Advertisement

Snow squall watch and warning issued for a good portion of Southern Ontario

Environment Canada has issued snow squall warnings and watches for most of Southern Ontario. THE CANADIAN PRESS/Spencer Col

It’s time to break out the shovels and stock up on salt as snow is expected to arrive in a good portion of Southern Ontario on Monday.

Environment Canada has issued snow squall watches and warnings for a good portion of the province as inclement weather is forecast to begin Monday morning in some areas while others will begin later in the day.

“Snow squalls cause weather conditions to vary considerably; changes from clear skies to heavy snow within just a few kilometres are common,” Environment Canada warned. “Visibility may be suddenly reduced at times in heavy snow. Surfaces such as highways, roads, walkways and parking lots may become difficult to navigate due to accumulating snow.”

There are calls for anywhere from 10 to 30 centimetres of snow across the region as the snow is expected to last right into Tuesday night.

Story continues below advertisement

The agency issued a watch for the area stretching from London to Milton, and including Stratford, Guelph and Waterloo Region as well as from Richmond Hill to Peterborough, and including the northern portion of Durham and York regions, Lindsay and Peterborough.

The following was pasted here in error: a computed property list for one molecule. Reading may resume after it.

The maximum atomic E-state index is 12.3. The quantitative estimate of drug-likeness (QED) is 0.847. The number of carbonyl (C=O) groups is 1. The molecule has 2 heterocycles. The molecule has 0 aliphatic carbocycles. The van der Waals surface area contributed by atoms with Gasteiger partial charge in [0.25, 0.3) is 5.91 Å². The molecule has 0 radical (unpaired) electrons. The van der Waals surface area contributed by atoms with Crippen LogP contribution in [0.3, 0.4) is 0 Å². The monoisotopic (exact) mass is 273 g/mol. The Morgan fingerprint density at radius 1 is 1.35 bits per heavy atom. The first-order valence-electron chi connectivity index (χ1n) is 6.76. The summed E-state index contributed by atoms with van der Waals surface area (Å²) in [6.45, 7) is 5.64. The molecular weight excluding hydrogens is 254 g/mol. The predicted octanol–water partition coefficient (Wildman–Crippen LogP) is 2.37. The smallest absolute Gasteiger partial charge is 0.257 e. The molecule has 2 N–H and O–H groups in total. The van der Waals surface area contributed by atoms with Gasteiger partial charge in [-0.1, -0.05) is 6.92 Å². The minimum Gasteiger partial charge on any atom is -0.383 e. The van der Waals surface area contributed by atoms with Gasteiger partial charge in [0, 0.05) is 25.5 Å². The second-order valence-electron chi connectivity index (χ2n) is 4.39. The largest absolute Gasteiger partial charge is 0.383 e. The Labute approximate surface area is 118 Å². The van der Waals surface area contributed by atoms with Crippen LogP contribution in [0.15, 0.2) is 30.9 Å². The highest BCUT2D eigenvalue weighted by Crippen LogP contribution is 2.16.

A warning was also issued for a good portion of the province that surrounds Lake Huron and Georgian Bay, which includes Barrie, Orillia, and Haliburton, as well as a large number of counties including Dufferin, Grey, Bruce and Oxford. The northern portions of Wellington, Perth, Oxford, Peterborough and Kawartha Lakes counties are also included.

Environment Canada is warning that there could be intense snowfall rates of up to 5 cm per hour at times.

“Strong westerly winds followed by northwesterly winds will also occur, resulting in significantly reduced visibility at times,” Environment Canada said.

“Surfaces such as highways, roads, walkways and parking lots may become difficult to navigate due to accumulating snow.”

Sponsored content

AdChoices